I’m Not Okay But I’ll Be All Right #grief

I am going to take a hiatus from blogging and writing online. Not that I’ve been doing much of either lately but why not make it official.

Here’s the deal: my sister Shirley is dying. The sister with Parkinson’s. The sister who has been dodging health curveballs most of her adult life. The only one of us four who went on to have her own family: three sons and eight grandchildren. The sister who wrote letters to me after I left home. Long letters that I’ve collected in a box for over thirty years.

We visited my family in May for a few days. I hadn’t seen Shirley in almost seven years and wasn’t prepared for how Parkinson’s had altered her. Cognitively, she was still with it. We had conversations, cracked jokes. Still, I was terrified watching her walk about because she was a fall risk. I’d hover, sometimes holding my breath until she sat down and was, in my view, safe.

A few weeks ago, she was admitted to a local hospital for a UTI. Then she was discharged. Then she was readmitted because the antibiotics hadn’t worked. And it has just gone downhill from there. One week ago, we were all worried about her having an antibiotic-resistant infection. The doctors proposed sending her to an infectious disease center. Before they could do that, they had to do a couple more tests to determine if anything else was causing the infection.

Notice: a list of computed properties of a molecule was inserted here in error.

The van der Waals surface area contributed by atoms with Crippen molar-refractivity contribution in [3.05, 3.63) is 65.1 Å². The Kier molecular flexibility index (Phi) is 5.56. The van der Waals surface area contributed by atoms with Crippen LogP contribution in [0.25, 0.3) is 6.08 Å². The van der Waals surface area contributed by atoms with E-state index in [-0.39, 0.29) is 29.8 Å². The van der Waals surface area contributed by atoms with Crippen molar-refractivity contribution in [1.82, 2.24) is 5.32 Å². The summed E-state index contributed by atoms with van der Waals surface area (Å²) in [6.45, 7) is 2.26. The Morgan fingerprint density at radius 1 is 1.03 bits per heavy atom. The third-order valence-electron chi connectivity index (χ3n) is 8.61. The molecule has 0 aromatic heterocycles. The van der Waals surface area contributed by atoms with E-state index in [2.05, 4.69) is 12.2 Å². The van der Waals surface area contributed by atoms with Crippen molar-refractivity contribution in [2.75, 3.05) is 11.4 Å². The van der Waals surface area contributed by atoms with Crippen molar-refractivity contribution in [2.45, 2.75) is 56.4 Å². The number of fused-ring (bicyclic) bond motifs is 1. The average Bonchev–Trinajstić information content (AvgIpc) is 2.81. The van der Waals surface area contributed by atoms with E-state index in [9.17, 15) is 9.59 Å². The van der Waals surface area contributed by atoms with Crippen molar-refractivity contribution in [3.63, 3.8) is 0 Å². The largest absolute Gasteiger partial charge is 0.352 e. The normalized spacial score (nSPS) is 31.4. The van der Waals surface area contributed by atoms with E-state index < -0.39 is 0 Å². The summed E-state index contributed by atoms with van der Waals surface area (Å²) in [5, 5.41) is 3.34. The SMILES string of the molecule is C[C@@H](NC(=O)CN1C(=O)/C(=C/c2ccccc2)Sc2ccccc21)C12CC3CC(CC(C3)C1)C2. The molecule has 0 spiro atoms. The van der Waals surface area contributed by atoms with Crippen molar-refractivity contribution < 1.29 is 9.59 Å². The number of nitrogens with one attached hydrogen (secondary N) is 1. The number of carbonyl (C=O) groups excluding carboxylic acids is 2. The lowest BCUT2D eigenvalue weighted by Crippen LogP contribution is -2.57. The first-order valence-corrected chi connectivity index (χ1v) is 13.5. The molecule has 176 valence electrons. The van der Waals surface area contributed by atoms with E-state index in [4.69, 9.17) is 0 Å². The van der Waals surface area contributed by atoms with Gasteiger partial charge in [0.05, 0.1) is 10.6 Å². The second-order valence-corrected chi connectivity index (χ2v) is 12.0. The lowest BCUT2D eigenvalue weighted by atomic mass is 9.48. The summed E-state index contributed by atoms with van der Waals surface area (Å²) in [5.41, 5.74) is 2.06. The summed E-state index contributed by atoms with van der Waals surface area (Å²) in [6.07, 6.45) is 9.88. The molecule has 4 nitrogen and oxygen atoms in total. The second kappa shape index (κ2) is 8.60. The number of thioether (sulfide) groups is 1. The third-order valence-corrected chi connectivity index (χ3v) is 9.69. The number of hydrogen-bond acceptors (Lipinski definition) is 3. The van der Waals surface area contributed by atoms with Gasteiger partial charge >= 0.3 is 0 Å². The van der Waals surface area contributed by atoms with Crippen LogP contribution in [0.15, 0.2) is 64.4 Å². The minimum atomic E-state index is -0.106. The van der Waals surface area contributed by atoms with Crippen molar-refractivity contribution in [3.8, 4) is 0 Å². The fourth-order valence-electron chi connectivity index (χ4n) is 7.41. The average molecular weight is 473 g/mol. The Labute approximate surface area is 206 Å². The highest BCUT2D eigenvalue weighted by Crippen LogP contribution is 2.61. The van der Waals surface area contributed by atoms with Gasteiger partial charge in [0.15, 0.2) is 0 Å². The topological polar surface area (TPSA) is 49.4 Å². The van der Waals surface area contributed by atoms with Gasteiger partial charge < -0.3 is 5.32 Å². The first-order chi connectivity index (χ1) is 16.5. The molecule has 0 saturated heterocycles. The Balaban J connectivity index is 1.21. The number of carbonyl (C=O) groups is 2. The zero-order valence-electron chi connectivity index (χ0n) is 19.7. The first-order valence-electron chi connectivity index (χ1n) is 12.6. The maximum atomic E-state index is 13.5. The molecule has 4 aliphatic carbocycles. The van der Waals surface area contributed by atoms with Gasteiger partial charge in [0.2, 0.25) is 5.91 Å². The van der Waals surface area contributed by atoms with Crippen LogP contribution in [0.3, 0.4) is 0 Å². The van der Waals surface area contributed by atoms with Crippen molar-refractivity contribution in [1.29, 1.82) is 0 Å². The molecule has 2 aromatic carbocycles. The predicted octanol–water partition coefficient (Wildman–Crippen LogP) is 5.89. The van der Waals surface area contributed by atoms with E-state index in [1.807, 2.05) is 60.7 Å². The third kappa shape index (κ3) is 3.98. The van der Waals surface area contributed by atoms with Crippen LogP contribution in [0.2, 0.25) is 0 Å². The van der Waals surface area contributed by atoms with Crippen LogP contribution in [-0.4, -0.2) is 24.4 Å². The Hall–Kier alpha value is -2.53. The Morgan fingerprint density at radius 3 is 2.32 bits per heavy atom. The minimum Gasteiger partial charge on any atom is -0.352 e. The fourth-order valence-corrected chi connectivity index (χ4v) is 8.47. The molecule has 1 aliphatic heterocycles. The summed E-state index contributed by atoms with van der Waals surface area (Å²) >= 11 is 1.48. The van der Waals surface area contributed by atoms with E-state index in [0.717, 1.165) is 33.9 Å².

They found a large mass in her abdomen; a biopsy confirmed it was cancer.

Here’s where the rage kicks in. Shirley has been under the care of SEVERAL doctors for SEVERAL years and yet this large mass just appeared? The attending doctor suggested that it might have been growing in her abdomen for at least a year. Seriously?! 

But it’s too late for rage. The mass is there, it’s malignant, and treatment is not recommended because of her condition. She hasn’t been responsive for a while so her husband and sons have to make all the decisions. She’ll receive hospice care at the hospital. 

I don’t want her to go, but I know we have no choice. I only hope that someday I’ll have the strength to write about her and share my memories of her. 

I’ve been inspired and comforted by this essay by Eileen Vorbach Collins: My Grief Goes On: A Letter to My Late Daughter. I can and will grieve for Shirley as long as I’m alive. Just like I still grieve for so many other friends, family members, and furred children that I’ve lost. I haven’t lost the memories, though. The memories are my comfort.

Comments are closed because I need to step away for now. I can imagine what you all would say, though, and, believe me, I appreciate it. 

So now, find a loved one–whether furred or hairless or both–and hug them tight.